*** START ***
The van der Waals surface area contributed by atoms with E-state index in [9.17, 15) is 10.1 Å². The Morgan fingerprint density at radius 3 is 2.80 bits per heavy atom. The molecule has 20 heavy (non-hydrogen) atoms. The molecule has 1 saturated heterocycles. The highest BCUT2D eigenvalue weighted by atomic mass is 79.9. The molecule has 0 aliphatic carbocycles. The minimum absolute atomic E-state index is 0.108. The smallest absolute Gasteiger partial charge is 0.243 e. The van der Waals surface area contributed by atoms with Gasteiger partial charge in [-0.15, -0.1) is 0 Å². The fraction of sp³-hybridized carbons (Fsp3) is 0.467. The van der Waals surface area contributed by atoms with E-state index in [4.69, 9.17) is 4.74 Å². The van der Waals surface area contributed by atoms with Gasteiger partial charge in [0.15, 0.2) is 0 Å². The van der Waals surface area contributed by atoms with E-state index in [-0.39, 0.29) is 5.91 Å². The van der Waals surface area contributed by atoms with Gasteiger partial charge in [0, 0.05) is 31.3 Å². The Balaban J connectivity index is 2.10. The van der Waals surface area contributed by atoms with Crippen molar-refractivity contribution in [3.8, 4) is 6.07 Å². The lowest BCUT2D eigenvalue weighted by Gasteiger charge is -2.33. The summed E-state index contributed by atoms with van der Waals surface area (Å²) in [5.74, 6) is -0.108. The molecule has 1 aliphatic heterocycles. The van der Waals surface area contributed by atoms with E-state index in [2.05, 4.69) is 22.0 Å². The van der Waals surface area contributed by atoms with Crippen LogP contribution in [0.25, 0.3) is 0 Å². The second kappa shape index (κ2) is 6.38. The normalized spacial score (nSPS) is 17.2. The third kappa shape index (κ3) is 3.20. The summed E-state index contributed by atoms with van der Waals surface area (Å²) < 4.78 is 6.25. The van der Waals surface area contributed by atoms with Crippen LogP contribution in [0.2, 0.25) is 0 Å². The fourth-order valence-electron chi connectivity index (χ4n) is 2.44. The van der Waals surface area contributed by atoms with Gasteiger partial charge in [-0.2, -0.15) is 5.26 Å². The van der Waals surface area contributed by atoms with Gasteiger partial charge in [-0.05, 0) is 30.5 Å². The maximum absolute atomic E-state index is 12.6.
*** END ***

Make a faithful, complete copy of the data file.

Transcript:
The van der Waals surface area contributed by atoms with E-state index in [9.17, 15) is 10.1 Å². The Morgan fingerprint density at radius 3 is 2.80 bits per heavy atom. The molecule has 20 heavy (non-hydrogen) atoms. The molecule has 1 saturated heterocycles. The highest BCUT2D eigenvalue weighted by atomic mass is 79.9. The molecule has 0 aliphatic carbocycles. The minimum absolute atomic E-state index is 0.108. The smallest absolute Gasteiger partial charge is 0.243 e. The van der Waals surface area contributed by atoms with Gasteiger partial charge in [-0.15, -0.1) is 0 Å². The fraction of sp³-hybridized carbons (Fsp3) is 0.467. The van der Waals surface area contributed by atoms with E-state index in [4.69, 9.17) is 4.74 Å². The van der Waals surface area contributed by atoms with Gasteiger partial charge in [0.15, 0.2) is 0 Å². The van der Waals surface area contributed by atoms with E-state index in [-0.39, 0.29) is 5.91 Å². The van der Waals surface area contributed by atoms with Gasteiger partial charge in [0, 0.05) is 31.3 Å². The Balaban J connectivity index is 2.10. The van der Waals surface area contributed by atoms with Crippen molar-refractivity contribution in [3.8, 4) is 6.07 Å². The lowest BCUT2D eigenvalue weighted by Gasteiger charge is -2.33. The summed E-state index contributed by atoms with van der Waals surface area (Å²) in [5.74, 6) is -0.108. The molecule has 1 aliphatic heterocycles. The van der Waals surface area contributed by atoms with E-state index in [2.05, 4.69) is 22.0 Å². The van der Waals surface area contributed by atoms with Crippen LogP contribution in [0.25, 0.3) is 0 Å². The second kappa shape index (κ2) is 6.38. The normalized spacial score (nSPS) is 17.2. The third kappa shape index (κ3) is 3.20. The summed E-state index contributed by atoms with van der Waals surface area (Å²) < 4.78 is 6.25. The van der Waals surface area contributed by atoms with Crippen LogP contribution in [0.2, 0.25) is 0 Å². The fourth-order valence-electron chi connectivity index (χ4n) is 2.44. The van der Waals surface area contributed by atoms with Gasteiger partial charge in [-0.2, -0.15) is 5.26 Å². The van der Waals surface area contributed by atoms with Gasteiger partial charge in [-0.05, 0) is 30.5 Å². The maximum absolute atomic E-state index is 12.6.